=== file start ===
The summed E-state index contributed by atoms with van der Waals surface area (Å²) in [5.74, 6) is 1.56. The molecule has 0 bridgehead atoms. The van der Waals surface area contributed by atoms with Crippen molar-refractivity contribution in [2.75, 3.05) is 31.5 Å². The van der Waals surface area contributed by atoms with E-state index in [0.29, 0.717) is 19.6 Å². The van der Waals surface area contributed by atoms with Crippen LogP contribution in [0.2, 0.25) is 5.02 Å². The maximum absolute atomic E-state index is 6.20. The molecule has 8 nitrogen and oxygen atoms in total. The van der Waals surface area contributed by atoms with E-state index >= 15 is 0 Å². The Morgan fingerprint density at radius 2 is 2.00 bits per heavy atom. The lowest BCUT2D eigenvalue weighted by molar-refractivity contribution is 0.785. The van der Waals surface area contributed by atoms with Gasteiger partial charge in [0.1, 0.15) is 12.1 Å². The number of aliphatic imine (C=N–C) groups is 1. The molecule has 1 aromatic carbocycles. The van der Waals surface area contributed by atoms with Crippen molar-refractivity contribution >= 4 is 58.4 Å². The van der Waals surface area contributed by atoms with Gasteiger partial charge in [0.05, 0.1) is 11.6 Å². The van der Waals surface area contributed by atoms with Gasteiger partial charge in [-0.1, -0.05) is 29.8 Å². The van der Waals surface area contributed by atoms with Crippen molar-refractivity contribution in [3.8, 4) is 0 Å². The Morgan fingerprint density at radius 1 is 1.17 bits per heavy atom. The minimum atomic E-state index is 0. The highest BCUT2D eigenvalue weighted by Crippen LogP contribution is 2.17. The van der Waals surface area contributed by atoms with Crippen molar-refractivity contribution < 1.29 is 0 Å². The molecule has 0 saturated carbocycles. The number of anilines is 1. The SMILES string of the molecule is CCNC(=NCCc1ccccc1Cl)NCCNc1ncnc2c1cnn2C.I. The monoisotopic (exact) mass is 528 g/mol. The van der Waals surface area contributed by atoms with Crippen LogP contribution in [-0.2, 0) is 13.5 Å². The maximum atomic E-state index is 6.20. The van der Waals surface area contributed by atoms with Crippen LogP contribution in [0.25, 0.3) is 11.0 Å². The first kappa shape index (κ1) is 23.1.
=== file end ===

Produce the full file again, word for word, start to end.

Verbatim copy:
The summed E-state index contributed by atoms with van der Waals surface area (Å²) in [5.74, 6) is 1.56. The molecule has 0 bridgehead atoms. The van der Waals surface area contributed by atoms with Crippen molar-refractivity contribution in [2.75, 3.05) is 31.5 Å². The van der Waals surface area contributed by atoms with E-state index in [0.29, 0.717) is 19.6 Å². The van der Waals surface area contributed by atoms with Crippen LogP contribution in [0.2, 0.25) is 5.02 Å². The maximum absolute atomic E-state index is 6.20. The molecule has 8 nitrogen and oxygen atoms in total. The van der Waals surface area contributed by atoms with E-state index >= 15 is 0 Å². The Morgan fingerprint density at radius 2 is 2.00 bits per heavy atom. The lowest BCUT2D eigenvalue weighted by molar-refractivity contribution is 0.785. The van der Waals surface area contributed by atoms with Gasteiger partial charge in [0.1, 0.15) is 12.1 Å². The number of aliphatic imine (C=N–C) groups is 1. The molecule has 1 aromatic carbocycles. The van der Waals surface area contributed by atoms with Crippen molar-refractivity contribution >= 4 is 58.4 Å². The van der Waals surface area contributed by atoms with Gasteiger partial charge in [0.05, 0.1) is 11.6 Å². The van der Waals surface area contributed by atoms with Gasteiger partial charge in [-0.1, -0.05) is 29.8 Å². The van der Waals surface area contributed by atoms with Crippen molar-refractivity contribution in [3.8, 4) is 0 Å². The Morgan fingerprint density at radius 1 is 1.17 bits per heavy atom. The minimum atomic E-state index is 0. The highest BCUT2D eigenvalue weighted by Crippen LogP contribution is 2.17. The van der Waals surface area contributed by atoms with Crippen molar-refractivity contribution < 1.29 is 0 Å². The molecule has 0 saturated carbocycles. The number of anilines is 1. The SMILES string of the molecule is CCNC(=NCCc1ccccc1Cl)NCCNc1ncnc2c1cnn2C.I. The monoisotopic (exact) mass is 528 g/mol. The van der Waals surface area contributed by atoms with Crippen LogP contribution in [-0.2, 0) is 13.5 Å². The maximum atomic E-state index is 6.20. The van der Waals surface area contributed by atoms with Crippen LogP contribution in [0.25, 0.3) is 11.0 Å². The first kappa shape index (κ1) is 23.1.